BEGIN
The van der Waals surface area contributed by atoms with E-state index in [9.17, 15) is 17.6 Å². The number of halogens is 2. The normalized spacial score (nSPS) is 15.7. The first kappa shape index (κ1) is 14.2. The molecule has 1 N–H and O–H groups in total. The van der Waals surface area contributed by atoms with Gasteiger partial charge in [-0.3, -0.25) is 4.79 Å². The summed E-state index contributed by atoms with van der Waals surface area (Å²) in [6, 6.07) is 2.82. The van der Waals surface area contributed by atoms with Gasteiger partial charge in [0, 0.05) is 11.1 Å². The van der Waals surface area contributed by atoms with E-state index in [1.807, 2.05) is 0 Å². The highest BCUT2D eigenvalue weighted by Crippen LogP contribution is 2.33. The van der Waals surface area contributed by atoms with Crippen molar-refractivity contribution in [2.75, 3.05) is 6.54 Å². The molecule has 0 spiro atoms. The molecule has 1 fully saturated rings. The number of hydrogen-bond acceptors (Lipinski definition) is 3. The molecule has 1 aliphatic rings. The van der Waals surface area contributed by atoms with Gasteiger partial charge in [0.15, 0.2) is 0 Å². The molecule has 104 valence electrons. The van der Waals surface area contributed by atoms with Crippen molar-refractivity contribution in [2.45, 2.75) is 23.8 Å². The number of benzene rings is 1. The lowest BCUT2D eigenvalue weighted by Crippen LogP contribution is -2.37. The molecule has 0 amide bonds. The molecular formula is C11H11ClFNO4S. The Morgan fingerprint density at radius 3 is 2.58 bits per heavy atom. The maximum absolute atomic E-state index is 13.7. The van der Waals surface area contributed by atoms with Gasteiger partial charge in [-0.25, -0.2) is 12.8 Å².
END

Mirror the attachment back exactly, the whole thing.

The van der Waals surface area contributed by atoms with E-state index in [9.17, 15) is 17.6 Å². The number of halogens is 2. The normalized spacial score (nSPS) is 15.7. The first kappa shape index (κ1) is 14.2. The molecule has 1 N–H and O–H groups in total. The van der Waals surface area contributed by atoms with Gasteiger partial charge in [-0.3, -0.25) is 4.79 Å². The summed E-state index contributed by atoms with van der Waals surface area (Å²) in [6, 6.07) is 2.82. The van der Waals surface area contributed by atoms with Gasteiger partial charge in [0, 0.05) is 11.1 Å². The van der Waals surface area contributed by atoms with E-state index in [1.807, 2.05) is 0 Å². The highest BCUT2D eigenvalue weighted by Crippen LogP contribution is 2.33. The van der Waals surface area contributed by atoms with Crippen molar-refractivity contribution in [2.75, 3.05) is 6.54 Å². The molecule has 0 spiro atoms. The molecule has 1 fully saturated rings. The number of hydrogen-bond acceptors (Lipinski definition) is 3. The molecule has 1 aliphatic rings. The van der Waals surface area contributed by atoms with Gasteiger partial charge in [0.15, 0.2) is 0 Å². The molecule has 104 valence electrons. The van der Waals surface area contributed by atoms with Crippen molar-refractivity contribution in [2.45, 2.75) is 23.8 Å². The number of benzene rings is 1. The lowest BCUT2D eigenvalue weighted by Crippen LogP contribution is -2.37. The molecule has 0 amide bonds. The molecular formula is C11H11ClFNO4S. The Morgan fingerprint density at radius 3 is 2.58 bits per heavy atom. The maximum absolute atomic E-state index is 13.7. The van der Waals surface area contributed by atoms with Gasteiger partial charge in [-0.25, -0.2) is 12.8 Å².